As an adoptive couple, your social worker may be the person you see the most during the adoption process. They can also be one of the biggest stresses in an adoption. Social workers administer homestudies, evaluate a couple's capacity to adopt and raise a child and also engage in post-placement visits. Some social workers may also counsel couples or birth parents. In a private agency, social workers are instrumental in preparing birth mothers for adoption.
Although social workers may not be the ultimate authority on adoption, nor will they be perfect examples of a human being. However, getting a job with an adoption agency usually requires formal education. Depending on the agency, this may require a Masters in Social Work, or MSW, from a program accredited by the Council on Social Work Education. Those with degrees in social sciences, like psychology or sociology may also be hired by an adoption agency.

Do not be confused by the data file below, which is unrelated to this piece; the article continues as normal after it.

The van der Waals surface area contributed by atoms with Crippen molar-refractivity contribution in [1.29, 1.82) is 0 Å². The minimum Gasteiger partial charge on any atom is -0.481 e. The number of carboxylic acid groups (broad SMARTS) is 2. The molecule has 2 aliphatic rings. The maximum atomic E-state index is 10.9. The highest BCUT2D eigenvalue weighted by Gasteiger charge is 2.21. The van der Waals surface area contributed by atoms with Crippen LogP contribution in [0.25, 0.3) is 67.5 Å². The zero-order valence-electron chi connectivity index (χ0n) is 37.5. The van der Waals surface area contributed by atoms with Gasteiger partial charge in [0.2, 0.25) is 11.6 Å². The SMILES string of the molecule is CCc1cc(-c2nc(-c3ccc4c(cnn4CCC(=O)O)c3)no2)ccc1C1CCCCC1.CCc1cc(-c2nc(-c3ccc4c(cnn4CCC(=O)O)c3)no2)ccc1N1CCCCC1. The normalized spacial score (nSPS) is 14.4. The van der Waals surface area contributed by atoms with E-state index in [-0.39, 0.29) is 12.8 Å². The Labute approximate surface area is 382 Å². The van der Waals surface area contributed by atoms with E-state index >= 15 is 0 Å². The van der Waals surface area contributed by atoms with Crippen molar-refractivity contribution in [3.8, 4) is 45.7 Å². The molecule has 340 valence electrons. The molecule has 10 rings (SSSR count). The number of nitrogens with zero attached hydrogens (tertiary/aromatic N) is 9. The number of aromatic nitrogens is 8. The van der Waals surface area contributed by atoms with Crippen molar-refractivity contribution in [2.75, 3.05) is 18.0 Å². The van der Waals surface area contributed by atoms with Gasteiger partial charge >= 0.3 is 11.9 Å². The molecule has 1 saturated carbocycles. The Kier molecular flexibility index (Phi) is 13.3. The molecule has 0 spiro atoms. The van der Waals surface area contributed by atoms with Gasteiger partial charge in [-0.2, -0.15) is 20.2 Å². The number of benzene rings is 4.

Because of their role in a couple's approval for adoption, social workers can be revered with fear. While some social workers work behind a poker face, the majority of them are on your side and want to just ensure the home will be a safe and supportive place for a child.
Social workers are also required to ask difficult questions, particularly if a couple has undergone fertility treatments. While the questions can get tough, the majority of anxieties about social workers and home visits are overrated. So take a deep breath and remind yourself you're all human. You adoption doesn't hinge on a missed spot on the kitchen floor.
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